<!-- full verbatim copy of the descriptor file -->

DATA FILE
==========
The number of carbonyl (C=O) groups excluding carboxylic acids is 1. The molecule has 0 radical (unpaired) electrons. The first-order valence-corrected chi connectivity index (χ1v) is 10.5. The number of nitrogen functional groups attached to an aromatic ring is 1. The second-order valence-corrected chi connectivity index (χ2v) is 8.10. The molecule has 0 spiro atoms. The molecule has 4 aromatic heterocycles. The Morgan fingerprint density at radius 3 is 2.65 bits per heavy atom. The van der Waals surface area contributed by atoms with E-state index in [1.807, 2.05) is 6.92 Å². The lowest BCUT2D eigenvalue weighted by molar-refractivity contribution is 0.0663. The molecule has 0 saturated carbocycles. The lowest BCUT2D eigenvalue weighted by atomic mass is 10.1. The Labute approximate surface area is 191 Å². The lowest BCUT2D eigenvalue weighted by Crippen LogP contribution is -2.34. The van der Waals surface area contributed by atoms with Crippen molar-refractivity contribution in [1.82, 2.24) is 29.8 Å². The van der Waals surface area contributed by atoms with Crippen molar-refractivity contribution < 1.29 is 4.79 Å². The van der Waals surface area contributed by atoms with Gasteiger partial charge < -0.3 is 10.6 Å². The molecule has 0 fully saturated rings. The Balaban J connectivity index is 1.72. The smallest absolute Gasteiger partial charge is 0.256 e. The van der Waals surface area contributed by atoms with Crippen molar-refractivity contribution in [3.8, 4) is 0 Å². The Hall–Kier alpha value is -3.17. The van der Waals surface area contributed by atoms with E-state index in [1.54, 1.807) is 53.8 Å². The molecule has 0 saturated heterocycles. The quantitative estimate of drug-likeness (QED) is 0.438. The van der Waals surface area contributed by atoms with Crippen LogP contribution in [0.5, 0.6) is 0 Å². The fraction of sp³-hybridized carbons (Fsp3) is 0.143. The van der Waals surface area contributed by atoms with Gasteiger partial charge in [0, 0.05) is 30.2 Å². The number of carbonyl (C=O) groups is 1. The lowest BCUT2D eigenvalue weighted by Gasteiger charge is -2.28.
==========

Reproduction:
The number of carbonyl (C=O) groups excluding carboxylic acids is 1. The molecule has 0 radical (unpaired) electrons. The first-order valence-corrected chi connectivity index (χ1v) is 10.5. The number of nitrogen functional groups attached to an aromatic ring is 1. The second-order valence-corrected chi connectivity index (χ2v) is 8.10. The molecule has 0 spiro atoms. The molecule has 4 aromatic heterocycles. The Morgan fingerprint density at radius 3 is 2.65 bits per heavy atom. The van der Waals surface area contributed by atoms with E-state index in [1.807, 2.05) is 6.92 Å². The lowest BCUT2D eigenvalue weighted by molar-refractivity contribution is 0.0663. The molecule has 0 saturated carbocycles. The lowest BCUT2D eigenvalue weighted by atomic mass is 10.1. The Labute approximate surface area is 191 Å². The lowest BCUT2D eigenvalue weighted by Crippen LogP contribution is -2.34. The van der Waals surface area contributed by atoms with Crippen molar-refractivity contribution in [1.82, 2.24) is 29.8 Å². The van der Waals surface area contributed by atoms with Crippen molar-refractivity contribution < 1.29 is 4.79 Å². The van der Waals surface area contributed by atoms with Gasteiger partial charge < -0.3 is 10.6 Å². The molecule has 0 fully saturated rings. The Balaban J connectivity index is 1.72. The smallest absolute Gasteiger partial charge is 0.256 e. The van der Waals surface area contributed by atoms with Crippen molar-refractivity contribution in [3.8, 4) is 0 Å². The Hall–Kier alpha value is -3.17. The van der Waals surface area contributed by atoms with E-state index in [1.54, 1.807) is 53.8 Å². The molecule has 0 saturated heterocycles. The quantitative estimate of drug-likeness (QED) is 0.438. The van der Waals surface area contributed by atoms with Crippen LogP contribution in [0.5, 0.6) is 0 Å². The fraction of sp³-hybridized carbons (Fsp3) is 0.143. The van der Waals surface area contributed by atoms with Gasteiger partial charge in [0, 0.05) is 30.2 Å². The number of carbonyl (C=O) groups is 1. The lowest BCUT2D eigenvalue weighted by Gasteiger charge is -2.28.